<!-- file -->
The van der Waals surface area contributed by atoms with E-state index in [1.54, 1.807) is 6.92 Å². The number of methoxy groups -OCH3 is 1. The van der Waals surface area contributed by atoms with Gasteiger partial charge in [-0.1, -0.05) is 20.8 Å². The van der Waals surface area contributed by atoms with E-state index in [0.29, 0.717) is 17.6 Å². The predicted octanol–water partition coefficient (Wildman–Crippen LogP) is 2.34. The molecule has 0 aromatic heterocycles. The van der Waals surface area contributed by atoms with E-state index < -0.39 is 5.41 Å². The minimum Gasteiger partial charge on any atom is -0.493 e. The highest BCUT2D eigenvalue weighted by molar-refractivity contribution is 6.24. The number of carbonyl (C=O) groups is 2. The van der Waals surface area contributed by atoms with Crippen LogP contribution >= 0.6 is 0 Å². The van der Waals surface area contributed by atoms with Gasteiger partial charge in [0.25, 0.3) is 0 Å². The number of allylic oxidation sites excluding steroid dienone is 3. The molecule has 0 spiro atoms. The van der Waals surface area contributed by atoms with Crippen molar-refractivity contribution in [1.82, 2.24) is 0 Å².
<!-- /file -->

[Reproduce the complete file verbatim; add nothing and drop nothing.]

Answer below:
The van der Waals surface area contributed by atoms with E-state index in [1.54, 1.807) is 6.92 Å². The number of methoxy groups -OCH3 is 1. The van der Waals surface area contributed by atoms with Gasteiger partial charge in [-0.1, -0.05) is 20.8 Å². The van der Waals surface area contributed by atoms with E-state index in [0.29, 0.717) is 17.6 Å². The predicted octanol–water partition coefficient (Wildman–Crippen LogP) is 2.34. The molecule has 0 aromatic heterocycles. The van der Waals surface area contributed by atoms with E-state index < -0.39 is 5.41 Å². The minimum Gasteiger partial charge on any atom is -0.493 e. The highest BCUT2D eigenvalue weighted by molar-refractivity contribution is 6.24. The number of carbonyl (C=O) groups is 2. The van der Waals surface area contributed by atoms with Crippen LogP contribution >= 0.6 is 0 Å². The van der Waals surface area contributed by atoms with Gasteiger partial charge in [0.25, 0.3) is 0 Å². The number of allylic oxidation sites excluding steroid dienone is 3. The molecule has 0 spiro atoms. The van der Waals surface area contributed by atoms with Crippen molar-refractivity contribution in [1.82, 2.24) is 0 Å².